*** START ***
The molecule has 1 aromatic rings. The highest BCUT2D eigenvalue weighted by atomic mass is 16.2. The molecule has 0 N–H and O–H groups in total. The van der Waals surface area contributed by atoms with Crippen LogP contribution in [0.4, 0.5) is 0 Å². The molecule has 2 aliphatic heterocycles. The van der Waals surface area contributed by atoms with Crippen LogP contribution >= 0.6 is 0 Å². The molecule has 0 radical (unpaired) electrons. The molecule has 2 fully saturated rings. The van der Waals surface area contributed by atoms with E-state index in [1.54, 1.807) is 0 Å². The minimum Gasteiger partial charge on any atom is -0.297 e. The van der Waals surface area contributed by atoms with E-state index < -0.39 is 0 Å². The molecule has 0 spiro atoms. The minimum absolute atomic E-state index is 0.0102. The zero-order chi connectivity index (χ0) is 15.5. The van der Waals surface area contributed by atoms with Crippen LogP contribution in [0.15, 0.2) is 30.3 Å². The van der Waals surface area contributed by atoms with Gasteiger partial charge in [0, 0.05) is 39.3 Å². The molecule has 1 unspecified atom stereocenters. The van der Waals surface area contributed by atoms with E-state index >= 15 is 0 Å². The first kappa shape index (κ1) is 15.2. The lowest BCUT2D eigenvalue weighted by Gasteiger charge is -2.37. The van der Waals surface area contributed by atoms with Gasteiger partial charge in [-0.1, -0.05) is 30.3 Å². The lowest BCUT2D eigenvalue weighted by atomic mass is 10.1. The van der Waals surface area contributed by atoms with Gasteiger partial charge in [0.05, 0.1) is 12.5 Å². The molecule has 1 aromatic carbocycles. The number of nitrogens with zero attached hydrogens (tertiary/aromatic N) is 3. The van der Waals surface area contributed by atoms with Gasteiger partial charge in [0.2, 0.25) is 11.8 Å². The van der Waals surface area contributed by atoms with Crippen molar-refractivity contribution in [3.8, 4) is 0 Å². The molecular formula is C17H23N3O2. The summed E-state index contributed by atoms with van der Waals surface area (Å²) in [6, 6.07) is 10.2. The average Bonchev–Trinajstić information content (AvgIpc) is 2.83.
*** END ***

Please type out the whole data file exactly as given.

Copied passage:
The molecule has 1 aromatic rings. The highest BCUT2D eigenvalue weighted by atomic mass is 16.2. The molecule has 0 N–H and O–H groups in total. The van der Waals surface area contributed by atoms with Crippen LogP contribution in [0.4, 0.5) is 0 Å². The molecule has 2 aliphatic heterocycles. The van der Waals surface area contributed by atoms with Crippen LogP contribution >= 0.6 is 0 Å². The molecule has 0 radical (unpaired) electrons. The molecule has 2 fully saturated rings. The van der Waals surface area contributed by atoms with E-state index in [1.54, 1.807) is 0 Å². The minimum Gasteiger partial charge on any atom is -0.297 e. The van der Waals surface area contributed by atoms with E-state index < -0.39 is 0 Å². The molecule has 0 spiro atoms. The minimum absolute atomic E-state index is 0.0102. The zero-order chi connectivity index (χ0) is 15.5. The van der Waals surface area contributed by atoms with Crippen LogP contribution in [0.15, 0.2) is 30.3 Å². The van der Waals surface area contributed by atoms with Gasteiger partial charge in [0, 0.05) is 39.3 Å². The molecule has 1 unspecified atom stereocenters. The van der Waals surface area contributed by atoms with E-state index >= 15 is 0 Å². The first kappa shape index (κ1) is 15.2. The lowest BCUT2D eigenvalue weighted by Gasteiger charge is -2.37. The van der Waals surface area contributed by atoms with Gasteiger partial charge in [-0.1, -0.05) is 30.3 Å². The lowest BCUT2D eigenvalue weighted by atomic mass is 10.1. The van der Waals surface area contributed by atoms with Gasteiger partial charge in [0.05, 0.1) is 12.5 Å². The molecule has 1 aromatic carbocycles. The number of nitrogens with zero attached hydrogens (tertiary/aromatic N) is 3. The van der Waals surface area contributed by atoms with Gasteiger partial charge in [0.2, 0.25) is 11.8 Å². The van der Waals surface area contributed by atoms with Crippen molar-refractivity contribution in [3.8, 4) is 0 Å². The molecular formula is C17H23N3O2. The summed E-state index contributed by atoms with van der Waals surface area (Å²) in [6, 6.07) is 10.2. The average Bonchev–Trinajstić information content (AvgIpc) is 2.83.